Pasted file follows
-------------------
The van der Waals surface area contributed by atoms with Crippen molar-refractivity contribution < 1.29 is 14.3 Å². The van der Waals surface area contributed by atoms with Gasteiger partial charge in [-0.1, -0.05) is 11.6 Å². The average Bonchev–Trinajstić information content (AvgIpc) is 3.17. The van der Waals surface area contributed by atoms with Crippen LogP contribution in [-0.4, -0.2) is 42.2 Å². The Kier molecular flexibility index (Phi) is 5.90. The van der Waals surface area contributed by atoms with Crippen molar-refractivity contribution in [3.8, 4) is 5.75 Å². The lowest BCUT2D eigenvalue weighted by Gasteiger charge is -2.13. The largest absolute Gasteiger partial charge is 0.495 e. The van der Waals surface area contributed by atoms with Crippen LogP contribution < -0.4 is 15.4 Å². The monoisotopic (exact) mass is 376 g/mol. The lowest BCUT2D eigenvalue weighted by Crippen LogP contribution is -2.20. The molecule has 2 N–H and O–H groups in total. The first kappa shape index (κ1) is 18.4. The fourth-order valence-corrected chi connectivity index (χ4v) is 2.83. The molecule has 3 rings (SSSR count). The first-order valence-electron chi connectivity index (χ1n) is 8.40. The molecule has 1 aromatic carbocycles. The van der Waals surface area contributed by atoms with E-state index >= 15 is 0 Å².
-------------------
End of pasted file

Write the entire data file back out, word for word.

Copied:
The van der Waals surface area contributed by atoms with Crippen molar-refractivity contribution < 1.29 is 14.3 Å². The van der Waals surface area contributed by atoms with Gasteiger partial charge in [-0.1, -0.05) is 11.6 Å². The average Bonchev–Trinajstić information content (AvgIpc) is 3.17. The van der Waals surface area contributed by atoms with Crippen LogP contribution in [-0.4, -0.2) is 42.2 Å². The Kier molecular flexibility index (Phi) is 5.90. The van der Waals surface area contributed by atoms with Crippen molar-refractivity contribution in [3.8, 4) is 5.75 Å². The lowest BCUT2D eigenvalue weighted by Gasteiger charge is -2.13. The largest absolute Gasteiger partial charge is 0.495 e. The van der Waals surface area contributed by atoms with Crippen LogP contribution < -0.4 is 15.4 Å². The monoisotopic (exact) mass is 376 g/mol. The lowest BCUT2D eigenvalue weighted by Crippen LogP contribution is -2.20. The molecule has 2 N–H and O–H groups in total. The first kappa shape index (κ1) is 18.4. The fourth-order valence-corrected chi connectivity index (χ4v) is 2.83. The molecule has 3 rings (SSSR count). The first-order valence-electron chi connectivity index (χ1n) is 8.40. The molecule has 1 aromatic carbocycles. The van der Waals surface area contributed by atoms with E-state index >= 15 is 0 Å².